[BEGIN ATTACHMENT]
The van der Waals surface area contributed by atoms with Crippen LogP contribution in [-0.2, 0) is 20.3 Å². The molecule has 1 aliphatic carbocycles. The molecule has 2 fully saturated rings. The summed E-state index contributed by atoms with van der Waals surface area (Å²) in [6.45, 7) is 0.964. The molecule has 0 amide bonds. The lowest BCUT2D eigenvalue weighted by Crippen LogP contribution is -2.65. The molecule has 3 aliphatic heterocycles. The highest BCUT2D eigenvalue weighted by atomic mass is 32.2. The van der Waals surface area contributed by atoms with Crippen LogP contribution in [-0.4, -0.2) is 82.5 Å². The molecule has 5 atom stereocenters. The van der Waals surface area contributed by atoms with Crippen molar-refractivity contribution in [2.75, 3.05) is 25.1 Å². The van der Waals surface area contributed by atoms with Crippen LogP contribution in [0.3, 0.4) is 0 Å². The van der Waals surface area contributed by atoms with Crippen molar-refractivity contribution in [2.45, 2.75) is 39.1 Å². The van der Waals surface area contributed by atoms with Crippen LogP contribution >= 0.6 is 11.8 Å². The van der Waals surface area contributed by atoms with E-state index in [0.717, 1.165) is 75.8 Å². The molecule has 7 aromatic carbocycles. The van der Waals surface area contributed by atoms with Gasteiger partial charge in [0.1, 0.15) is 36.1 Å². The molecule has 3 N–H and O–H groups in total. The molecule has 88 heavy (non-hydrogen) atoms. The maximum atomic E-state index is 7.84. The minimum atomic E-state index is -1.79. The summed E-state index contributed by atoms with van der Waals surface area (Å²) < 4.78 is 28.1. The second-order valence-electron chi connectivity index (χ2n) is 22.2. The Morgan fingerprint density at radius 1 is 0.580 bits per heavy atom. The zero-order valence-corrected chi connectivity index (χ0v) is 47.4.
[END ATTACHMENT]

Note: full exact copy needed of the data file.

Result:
The van der Waals surface area contributed by atoms with Crippen LogP contribution in [-0.2, 0) is 20.3 Å². The molecule has 1 aliphatic carbocycles. The molecule has 2 fully saturated rings. The summed E-state index contributed by atoms with van der Waals surface area (Å²) in [6.45, 7) is 0.964. The molecule has 0 amide bonds. The lowest BCUT2D eigenvalue weighted by Crippen LogP contribution is -2.65. The molecule has 3 aliphatic heterocycles. The highest BCUT2D eigenvalue weighted by atomic mass is 32.2. The van der Waals surface area contributed by atoms with Crippen LogP contribution in [-0.4, -0.2) is 82.5 Å². The molecule has 5 atom stereocenters. The van der Waals surface area contributed by atoms with Crippen molar-refractivity contribution in [2.75, 3.05) is 25.1 Å². The van der Waals surface area contributed by atoms with Crippen LogP contribution in [0.3, 0.4) is 0 Å². The van der Waals surface area contributed by atoms with Crippen molar-refractivity contribution in [2.45, 2.75) is 39.1 Å². The van der Waals surface area contributed by atoms with Crippen LogP contribution >= 0.6 is 11.8 Å². The van der Waals surface area contributed by atoms with E-state index in [0.717, 1.165) is 75.8 Å². The molecule has 7 aromatic carbocycles. The van der Waals surface area contributed by atoms with Gasteiger partial charge in [0.1, 0.15) is 36.1 Å². The molecule has 3 N–H and O–H groups in total. The molecule has 88 heavy (non-hydrogen) atoms. The maximum atomic E-state index is 7.84. The minimum atomic E-state index is -1.79. The summed E-state index contributed by atoms with van der Waals surface area (Å²) < 4.78 is 28.1. The second-order valence-electron chi connectivity index (χ2n) is 22.2. The Morgan fingerprint density at radius 1 is 0.580 bits per heavy atom. The zero-order valence-corrected chi connectivity index (χ0v) is 47.4.